Crawfish are small, freshwater crustaceans that have found their way into specialty pet stores. Because of their unusual appearance, distinct personalities and hardiness, crawfish have become a top pet choice for many people. With a simple aquarium set-up, you can establish a successful home for one of these mini-lobsters.
Setting Up a Crawfish Aquarium
Set up a 10-gallon aquarium somewhere it will receive natural light and the water will remain at room temperature. The ideal water temperature for your crawfish depends on what species you have -- probably between 60 and 80 degrees F.
Fill the bottom of the aquarium with about 3 inches of aquarium gravel. Arrange the gravel so it has hills and valleys.
Add aquarium-safe stones and logs to the tank. Add items big enough that your crawfish can use them to hide. PVC pipe also works well as a hiding tunnel, as long as its diameter is big enough that the crawfish can easily walk through it. Make sure decorations aren't so close to the top of the tank that the crawfish could use them to escape.
Add a clear lid or mesh screen top to your aquarium to keep your crawfish from getting out. A regular tank hood with light isn't recommended because crawfish don't need or want too much light in their environment.
Add water to your aquarium until the water is at least 6 inches deep. Arrange the tank so that some of the elements protrude out of the water in case your crawfish wants to hang out on land for a bit.
Set up your filter. A hanging filter that pours a stream of water into the tank with the uptake submerged will produce a gentle water flow that benefits your crawfish.
Allow the filter to run for 24 hours before proceeding.
Caring for Your Crawfish
Float the bag or container containing your crawfish in the aquarium for 1 hour, allowing the water levels to acclimate. Then, release your crawfish into the aquarium.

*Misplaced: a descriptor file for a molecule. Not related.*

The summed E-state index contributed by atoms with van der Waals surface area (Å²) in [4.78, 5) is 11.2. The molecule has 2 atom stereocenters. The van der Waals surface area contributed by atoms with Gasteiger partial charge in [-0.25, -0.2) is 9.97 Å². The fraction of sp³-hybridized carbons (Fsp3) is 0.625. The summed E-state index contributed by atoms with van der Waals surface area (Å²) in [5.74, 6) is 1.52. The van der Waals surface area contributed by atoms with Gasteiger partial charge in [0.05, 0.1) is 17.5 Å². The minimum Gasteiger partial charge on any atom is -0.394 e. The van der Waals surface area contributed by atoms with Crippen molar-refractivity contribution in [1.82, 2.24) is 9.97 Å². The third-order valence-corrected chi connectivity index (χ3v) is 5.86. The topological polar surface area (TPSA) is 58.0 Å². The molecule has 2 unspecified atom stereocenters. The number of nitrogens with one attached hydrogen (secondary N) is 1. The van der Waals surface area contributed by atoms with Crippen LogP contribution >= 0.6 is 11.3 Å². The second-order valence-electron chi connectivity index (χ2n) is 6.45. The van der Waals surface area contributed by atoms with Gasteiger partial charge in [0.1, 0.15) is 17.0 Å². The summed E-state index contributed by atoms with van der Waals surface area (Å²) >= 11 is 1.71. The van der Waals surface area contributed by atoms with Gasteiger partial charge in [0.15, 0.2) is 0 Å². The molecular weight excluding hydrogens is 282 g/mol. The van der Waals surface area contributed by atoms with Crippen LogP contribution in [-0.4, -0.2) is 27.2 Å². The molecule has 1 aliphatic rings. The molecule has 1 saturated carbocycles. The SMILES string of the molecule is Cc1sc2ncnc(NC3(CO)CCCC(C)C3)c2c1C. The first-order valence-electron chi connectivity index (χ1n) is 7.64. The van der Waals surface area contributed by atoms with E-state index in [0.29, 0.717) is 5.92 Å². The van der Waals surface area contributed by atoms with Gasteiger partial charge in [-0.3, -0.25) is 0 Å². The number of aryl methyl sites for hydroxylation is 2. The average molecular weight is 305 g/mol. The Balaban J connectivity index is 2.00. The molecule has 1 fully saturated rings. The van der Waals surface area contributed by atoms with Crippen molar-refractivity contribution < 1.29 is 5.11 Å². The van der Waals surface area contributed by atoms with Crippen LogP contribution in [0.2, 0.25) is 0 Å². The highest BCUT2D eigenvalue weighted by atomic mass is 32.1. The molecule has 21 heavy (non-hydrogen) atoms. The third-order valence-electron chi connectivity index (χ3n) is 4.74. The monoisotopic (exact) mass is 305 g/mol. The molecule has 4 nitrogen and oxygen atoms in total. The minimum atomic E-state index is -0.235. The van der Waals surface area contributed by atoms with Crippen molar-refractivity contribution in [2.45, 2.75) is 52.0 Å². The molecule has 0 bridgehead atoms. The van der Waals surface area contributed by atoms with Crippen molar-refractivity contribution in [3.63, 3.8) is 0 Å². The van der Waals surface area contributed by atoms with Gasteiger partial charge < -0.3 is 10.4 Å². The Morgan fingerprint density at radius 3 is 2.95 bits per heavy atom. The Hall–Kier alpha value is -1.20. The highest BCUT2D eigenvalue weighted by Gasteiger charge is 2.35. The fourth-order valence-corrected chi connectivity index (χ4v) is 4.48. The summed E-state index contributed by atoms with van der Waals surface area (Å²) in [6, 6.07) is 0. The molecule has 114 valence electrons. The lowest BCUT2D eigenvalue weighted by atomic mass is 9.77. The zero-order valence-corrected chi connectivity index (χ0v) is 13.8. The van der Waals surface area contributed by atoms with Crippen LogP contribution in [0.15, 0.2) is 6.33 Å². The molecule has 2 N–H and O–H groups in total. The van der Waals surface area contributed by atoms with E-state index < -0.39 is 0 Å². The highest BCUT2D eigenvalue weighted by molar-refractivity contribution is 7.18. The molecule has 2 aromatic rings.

Feed your crawfish once every other day. Wild crawfish are scavengers that eat plant material and dead animals. Your pet crawfish will happily eat lettuce, pieces of vegetable, algae-based foods and sinking shrimp or fish pellets. You can give your crawfish live feeder fish to eat. Some species will more readily hunt live prey than others. Make sure your crawfish gets plenty of calcium and iodine in his diet, which he needs to form a new shell after a molt. Specially formulated crustacean foods are designed to provide the nutrients needed for healthy molts.
Clean your crawfish's habitat regularly and perform partial water changes at least once a week. Take out about 25 percent of the water from the tank and replace it with dechlorinated water. Remove waste and leftover food from the tank by sucking it up with a turkey baster.
Check the water quality in your aquarium once every week to two weeks. A pH level of 7.0 is ideal for crawfish.
- Leaving tap water to sit in an open container for 24 hours allows the chlorine within it to dissipate.
- If your crawfish molts, leave the shell in the aquarium. Your crawfish will most likely eat this carapace to help him build up his new exoskeleton.
- Only feed your crawfish as much as he needs. Decomposing food can lower the water quality.
- Eggshells are an affordable, easy calcium supplement for your crawfish.
- Some species of crawfish, such as Cambarus zophonastes and Cambarus tartarus, are endangered and shouldn't be kept as pets.
- If you add fish or live plants to your crayfish aquarium, there's a chance your crawfish will eat them.
- Never release a pet crawfish into the wild because disease can wipe out the native crawfish population.
- Some crawfish don't get along with members of their own species and are cannibalistic, so use this information to decide whether you should limit your aquarium to one crawfish.
- Crawfish from just about any species will attack one another if one of them has recently molted.
Madeline Masters works as a dog walker and professional writer. In the past she has worked as a fitness columnist, fundraising copywriter and news reporter. Masters won two Pennsylvania Newspaper Association Awards in 2009. She graduated from Elizabethtown College with a Bachelor of Arts in English.